Reuben recalled one student who seemed independent before he enrolled in the OSB program, but soon he and the staff realized that they were wrong.
”That student’s mother did everything for him,” said Reuben. “She did his laundry, cleaned his room, made all his doctor appointments for him; she drove him everywhere. He had no idea how to negotiate the world as an adult. We had to teach him how to boil water, how to use a washer and dryer. He eventually learned all those skills.”
Last year, one of Reuben’s students took a course at Delaware County Community College, and found herself having trouble with the school’s disability office. She did not get all the help she needed.
“It was her fault,” said Reuben. “In college, you need to make sure you get what you need. They’re not mind readers. It’s not their responsibility to seek you out. It’s yours.” (Reuben was not allowed to release her name because she is a minor.)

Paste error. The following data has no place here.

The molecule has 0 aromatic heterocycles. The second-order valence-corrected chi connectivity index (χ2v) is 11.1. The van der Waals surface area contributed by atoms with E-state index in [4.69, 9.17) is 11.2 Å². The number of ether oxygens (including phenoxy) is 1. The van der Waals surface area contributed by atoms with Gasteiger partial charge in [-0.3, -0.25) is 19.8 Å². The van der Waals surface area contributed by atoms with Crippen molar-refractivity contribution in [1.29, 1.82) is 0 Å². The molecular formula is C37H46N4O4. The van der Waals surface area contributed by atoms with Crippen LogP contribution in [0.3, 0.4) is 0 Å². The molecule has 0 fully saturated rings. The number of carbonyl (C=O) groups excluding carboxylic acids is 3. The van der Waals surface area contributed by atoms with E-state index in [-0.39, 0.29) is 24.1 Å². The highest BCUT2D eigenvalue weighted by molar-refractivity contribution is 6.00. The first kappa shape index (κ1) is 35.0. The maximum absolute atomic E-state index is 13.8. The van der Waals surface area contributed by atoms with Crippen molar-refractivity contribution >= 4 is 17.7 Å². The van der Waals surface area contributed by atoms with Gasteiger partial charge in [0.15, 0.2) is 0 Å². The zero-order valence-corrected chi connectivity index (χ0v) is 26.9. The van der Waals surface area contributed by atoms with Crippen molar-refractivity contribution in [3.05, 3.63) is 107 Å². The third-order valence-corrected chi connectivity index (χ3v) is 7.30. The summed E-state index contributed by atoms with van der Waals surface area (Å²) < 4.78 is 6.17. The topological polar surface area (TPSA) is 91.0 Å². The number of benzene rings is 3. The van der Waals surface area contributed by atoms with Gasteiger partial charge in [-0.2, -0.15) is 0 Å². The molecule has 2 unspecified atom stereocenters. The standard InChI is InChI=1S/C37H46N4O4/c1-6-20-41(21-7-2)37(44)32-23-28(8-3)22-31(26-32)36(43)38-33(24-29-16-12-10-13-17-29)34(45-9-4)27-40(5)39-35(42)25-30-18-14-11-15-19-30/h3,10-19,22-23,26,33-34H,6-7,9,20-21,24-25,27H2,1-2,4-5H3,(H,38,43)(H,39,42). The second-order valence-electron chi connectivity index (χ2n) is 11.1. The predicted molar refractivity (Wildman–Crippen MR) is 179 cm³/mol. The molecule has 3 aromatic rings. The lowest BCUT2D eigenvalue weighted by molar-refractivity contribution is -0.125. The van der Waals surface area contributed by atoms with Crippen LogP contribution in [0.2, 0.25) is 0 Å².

Temple University student with ADAH and the Disability Office
Temple University sophomore Arthi Selvan, 19, of Newtown, Pa – 45 minutes from Philadelphia – has Attention Deficit Hyperactivity Disorder (ADHD), but she only found out after she started college.
“My biggest challenge at Temple was attempting to navigate college without knowing what was wrong with me,” said Selvan, “and now it’s navigating college with my label.”
Before her diagnosis, she struggled throughout her life in school. She knew that she was intelligent, even though her grades told a different story. She graduated from Council Rock North High School in 2013.